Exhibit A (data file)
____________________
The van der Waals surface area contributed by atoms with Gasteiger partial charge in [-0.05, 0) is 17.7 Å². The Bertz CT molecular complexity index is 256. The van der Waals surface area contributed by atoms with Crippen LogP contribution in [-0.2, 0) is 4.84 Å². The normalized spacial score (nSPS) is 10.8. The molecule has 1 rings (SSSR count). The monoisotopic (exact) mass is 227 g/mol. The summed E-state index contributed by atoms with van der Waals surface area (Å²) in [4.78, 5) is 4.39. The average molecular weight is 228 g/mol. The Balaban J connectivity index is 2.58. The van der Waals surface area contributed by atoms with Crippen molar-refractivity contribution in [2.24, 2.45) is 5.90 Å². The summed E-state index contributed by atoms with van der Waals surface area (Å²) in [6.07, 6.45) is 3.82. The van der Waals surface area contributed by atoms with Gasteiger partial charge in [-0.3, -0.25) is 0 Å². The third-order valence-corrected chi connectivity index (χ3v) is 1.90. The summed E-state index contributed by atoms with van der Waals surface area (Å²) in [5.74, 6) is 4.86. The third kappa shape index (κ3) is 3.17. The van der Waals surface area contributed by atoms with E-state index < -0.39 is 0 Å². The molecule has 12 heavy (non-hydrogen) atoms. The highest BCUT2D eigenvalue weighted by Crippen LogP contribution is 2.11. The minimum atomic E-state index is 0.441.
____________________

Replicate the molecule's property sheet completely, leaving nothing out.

The van der Waals surface area contributed by atoms with Gasteiger partial charge in [-0.05, 0) is 17.7 Å². The Bertz CT molecular complexity index is 256. The van der Waals surface area contributed by atoms with Crippen LogP contribution in [-0.2, 0) is 4.84 Å². The normalized spacial score (nSPS) is 10.8. The molecule has 1 rings (SSSR count). The monoisotopic (exact) mass is 227 g/mol. The summed E-state index contributed by atoms with van der Waals surface area (Å²) in [4.78, 5) is 4.39. The average molecular weight is 228 g/mol. The Balaban J connectivity index is 2.58. The van der Waals surface area contributed by atoms with Crippen molar-refractivity contribution in [2.24, 2.45) is 5.90 Å². The summed E-state index contributed by atoms with van der Waals surface area (Å²) in [6.07, 6.45) is 3.82. The van der Waals surface area contributed by atoms with Gasteiger partial charge in [-0.3, -0.25) is 0 Å². The third-order valence-corrected chi connectivity index (χ3v) is 1.90. The summed E-state index contributed by atoms with van der Waals surface area (Å²) in [5.74, 6) is 4.86. The third kappa shape index (κ3) is 3.17. The van der Waals surface area contributed by atoms with E-state index < -0.39 is 0 Å². The molecule has 12 heavy (non-hydrogen) atoms. The highest BCUT2D eigenvalue weighted by Crippen LogP contribution is 2.11. The minimum atomic E-state index is 0.441.